A thank-you-ma’am is a bump or depression in a dirt or gravel road in the country, especially at an intersection. Etymologists disagree on the exact origins of the phrase, as it is ringed with folkloric and metaphoric associations. Some say the term comes from the ride itself: on an unpaved road when you hit a bump, your head nods forward as though in acknowledgment of a favor. “Thank-you-ma’am.” Other folk sources point to the horse-and-buggy days. A young man and woman might be out for a Sunday afternoon ride. A bump in the road throws the man toward the woman, where he steals a kiss. “Thanky-ma’am.” Such Sunday buggy drivers were said to seek roads full of potholes. Franklin Roosevelt spoke of “thank-you-ma’ams” as bumps in the road to recovery from the Depression. Today, some thank-you-ma’ams are put into roads intentionally to drain off excess water, and sometimes private landowners add them to slow down drivers. In The Guardian Angel by Oliver Wendell Holmes, one woman used the term this way: “‘We all have our troubles. It isn’t everybody that can ride to heaven in a C-spring shay, as my poor husband used to say; and life’s a road that’s got a good many thank-you-ma’ams to go bumpin’ over, says he.’”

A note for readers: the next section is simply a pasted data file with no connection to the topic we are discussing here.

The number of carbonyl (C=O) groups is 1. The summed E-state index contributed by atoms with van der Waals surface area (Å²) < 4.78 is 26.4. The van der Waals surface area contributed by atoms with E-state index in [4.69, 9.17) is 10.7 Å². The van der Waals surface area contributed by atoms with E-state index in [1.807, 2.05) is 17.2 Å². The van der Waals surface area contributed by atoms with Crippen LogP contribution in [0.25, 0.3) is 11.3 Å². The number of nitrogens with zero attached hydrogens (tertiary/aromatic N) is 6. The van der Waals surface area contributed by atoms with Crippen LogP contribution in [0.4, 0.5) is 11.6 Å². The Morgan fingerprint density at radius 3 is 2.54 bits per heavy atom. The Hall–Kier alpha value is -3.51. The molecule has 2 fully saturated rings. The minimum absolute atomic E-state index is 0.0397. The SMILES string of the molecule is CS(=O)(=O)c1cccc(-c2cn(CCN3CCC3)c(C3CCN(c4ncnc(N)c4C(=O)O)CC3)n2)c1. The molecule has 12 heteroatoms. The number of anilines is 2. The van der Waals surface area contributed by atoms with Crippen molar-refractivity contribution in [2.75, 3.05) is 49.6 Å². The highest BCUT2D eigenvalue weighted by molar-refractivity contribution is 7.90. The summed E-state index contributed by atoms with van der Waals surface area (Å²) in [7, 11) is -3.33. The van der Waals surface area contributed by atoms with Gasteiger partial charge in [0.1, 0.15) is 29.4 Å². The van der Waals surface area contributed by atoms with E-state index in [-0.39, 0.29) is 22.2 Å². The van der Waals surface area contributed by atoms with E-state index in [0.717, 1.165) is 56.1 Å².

Mary Swander